To Be a Man: Changing Constructions of Manhood in Drum Magazine, 1951–1965

  • Lindsay Clowes


Manhood, as represented by the early Drum, was achieved through the social recognition of the male roles of husband and father, brother and uncle, son, grandson, and grandfather. In portraying a “man,” the early Drum acknowledged the complex and mutually supportive relationships centering on family members inside and outside the home, and provided public recognition of a social “manhood” rooted in a wide variety of domestic obligations inherent in these roles. Over the course of the 1950s this began to change such by the 1960s it was a man’s relationships with his colleagues and bosses that were privileged in the pages of the magazine. At the same time, Drum recognized fewer familial commitments to the point that, by the middle of the 1960s a man was represented as having little or no domestic obligations beyond that of financial provider. By the middle of the 1960s, Drum was producing images of males that established manhood primarily through relationships with apparently independent and autonomous interactions with non-kin men outside the home, and through sexual relations with women (Clowes 2002).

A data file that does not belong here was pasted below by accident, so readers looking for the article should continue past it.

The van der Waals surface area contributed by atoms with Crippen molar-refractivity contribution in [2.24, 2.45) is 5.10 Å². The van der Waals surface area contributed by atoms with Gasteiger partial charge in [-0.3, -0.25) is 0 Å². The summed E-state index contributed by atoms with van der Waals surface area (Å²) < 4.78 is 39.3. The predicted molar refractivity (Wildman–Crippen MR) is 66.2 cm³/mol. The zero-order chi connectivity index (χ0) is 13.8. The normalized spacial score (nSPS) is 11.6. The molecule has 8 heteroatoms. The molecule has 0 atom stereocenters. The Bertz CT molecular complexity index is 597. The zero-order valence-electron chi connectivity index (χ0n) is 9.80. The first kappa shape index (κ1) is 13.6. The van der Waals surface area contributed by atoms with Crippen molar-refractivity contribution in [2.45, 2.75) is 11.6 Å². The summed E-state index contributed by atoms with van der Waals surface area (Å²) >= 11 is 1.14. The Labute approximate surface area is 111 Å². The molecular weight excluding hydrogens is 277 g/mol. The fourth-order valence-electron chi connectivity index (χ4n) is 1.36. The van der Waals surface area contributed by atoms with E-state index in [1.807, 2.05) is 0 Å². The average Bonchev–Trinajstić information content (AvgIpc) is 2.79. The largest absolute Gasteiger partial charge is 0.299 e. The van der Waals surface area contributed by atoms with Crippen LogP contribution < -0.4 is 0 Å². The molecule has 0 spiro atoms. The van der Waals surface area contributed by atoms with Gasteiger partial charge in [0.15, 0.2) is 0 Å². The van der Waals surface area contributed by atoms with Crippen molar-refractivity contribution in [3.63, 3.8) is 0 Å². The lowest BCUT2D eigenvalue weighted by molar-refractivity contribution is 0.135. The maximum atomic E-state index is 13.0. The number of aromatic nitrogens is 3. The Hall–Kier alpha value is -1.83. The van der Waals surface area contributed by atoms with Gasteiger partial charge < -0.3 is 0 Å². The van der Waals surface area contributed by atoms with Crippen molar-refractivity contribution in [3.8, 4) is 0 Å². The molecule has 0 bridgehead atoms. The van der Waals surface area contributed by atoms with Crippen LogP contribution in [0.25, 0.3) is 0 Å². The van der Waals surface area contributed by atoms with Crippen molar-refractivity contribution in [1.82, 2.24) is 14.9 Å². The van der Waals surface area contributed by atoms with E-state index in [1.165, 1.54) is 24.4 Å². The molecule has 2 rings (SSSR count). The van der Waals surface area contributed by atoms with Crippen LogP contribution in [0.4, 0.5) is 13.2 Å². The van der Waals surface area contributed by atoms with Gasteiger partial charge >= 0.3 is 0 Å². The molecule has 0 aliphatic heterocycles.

South African Institute Nuclear Household Black Consumer Black Father White Father 
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© Lahoucine Ouzgane and Robert Morrell 2005

Authors and Affiliations

  • Lindsay Clowes

There are no affiliations available

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